Develop rituals around your personal wellbeing
With our longstanding former routines disrupted — like waking up, meditating, going to an office, leaving at a certain hour, and hitting the gym — we have to create new rituals and routines. Consistency is the fastest way to build new habits, and with the aid of Google Calendar, it’s quite easy to build in time for things that you normally wouldn’t imagine scheduling. Use your calendar to carve out time for exercise, walks, meditation, and whatever else nourishes you. Treat your daily “walk” as a critical meeting. Block the time in your calendar and honor that commitment to yourself. I see so many people overworking and burning out right now, and it seems a bit ironic that as offices close, people have gone into work hyperdrive. My advice: Slow down, plan how you’re going to nourish yourself, calendar it in, and treat your wellbeing with the same degree of importance as you do an investor meeting.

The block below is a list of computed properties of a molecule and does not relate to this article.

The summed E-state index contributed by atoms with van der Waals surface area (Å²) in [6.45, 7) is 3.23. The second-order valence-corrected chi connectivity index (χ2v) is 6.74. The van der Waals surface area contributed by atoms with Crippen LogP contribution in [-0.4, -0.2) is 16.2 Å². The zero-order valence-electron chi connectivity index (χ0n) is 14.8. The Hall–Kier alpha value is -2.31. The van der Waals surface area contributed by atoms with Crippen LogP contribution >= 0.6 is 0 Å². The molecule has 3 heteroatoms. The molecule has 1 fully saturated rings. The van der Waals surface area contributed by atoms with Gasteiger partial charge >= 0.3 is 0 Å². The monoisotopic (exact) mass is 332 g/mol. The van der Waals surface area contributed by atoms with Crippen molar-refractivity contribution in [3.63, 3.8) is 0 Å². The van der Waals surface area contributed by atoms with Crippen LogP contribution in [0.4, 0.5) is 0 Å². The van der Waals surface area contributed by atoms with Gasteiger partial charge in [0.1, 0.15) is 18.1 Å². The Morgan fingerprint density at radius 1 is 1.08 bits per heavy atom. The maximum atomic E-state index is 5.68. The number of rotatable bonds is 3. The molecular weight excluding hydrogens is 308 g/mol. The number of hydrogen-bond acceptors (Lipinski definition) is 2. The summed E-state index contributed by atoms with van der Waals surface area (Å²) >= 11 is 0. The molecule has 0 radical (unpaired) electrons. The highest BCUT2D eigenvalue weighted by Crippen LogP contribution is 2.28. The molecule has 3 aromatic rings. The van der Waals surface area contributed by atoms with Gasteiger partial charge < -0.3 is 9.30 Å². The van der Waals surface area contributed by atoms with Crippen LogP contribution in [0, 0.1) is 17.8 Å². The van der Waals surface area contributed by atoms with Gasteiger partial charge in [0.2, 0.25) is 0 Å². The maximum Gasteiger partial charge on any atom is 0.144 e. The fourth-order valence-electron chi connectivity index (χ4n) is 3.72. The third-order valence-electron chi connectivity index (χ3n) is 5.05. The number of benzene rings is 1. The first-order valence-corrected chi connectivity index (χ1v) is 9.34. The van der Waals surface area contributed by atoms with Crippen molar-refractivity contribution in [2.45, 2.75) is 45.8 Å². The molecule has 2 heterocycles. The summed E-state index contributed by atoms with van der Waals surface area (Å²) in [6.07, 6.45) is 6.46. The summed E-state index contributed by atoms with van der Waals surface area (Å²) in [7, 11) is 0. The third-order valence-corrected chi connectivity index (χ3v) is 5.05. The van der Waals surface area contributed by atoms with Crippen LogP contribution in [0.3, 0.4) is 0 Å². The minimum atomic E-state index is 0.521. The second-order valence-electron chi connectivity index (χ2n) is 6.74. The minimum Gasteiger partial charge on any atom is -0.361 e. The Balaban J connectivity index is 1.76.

There are countless philosophies around stress reduction and the cultivation of a meaningful life. Frankly, many founders don’t make time for them. Their work is their religion and their companies are their creative vessels. If you take the advice above to heart and translate the five remedies into action, your experience of this pandemic can be transformed from one of stress and uncertainty into a more meaningful time of creativity, joy, and growth.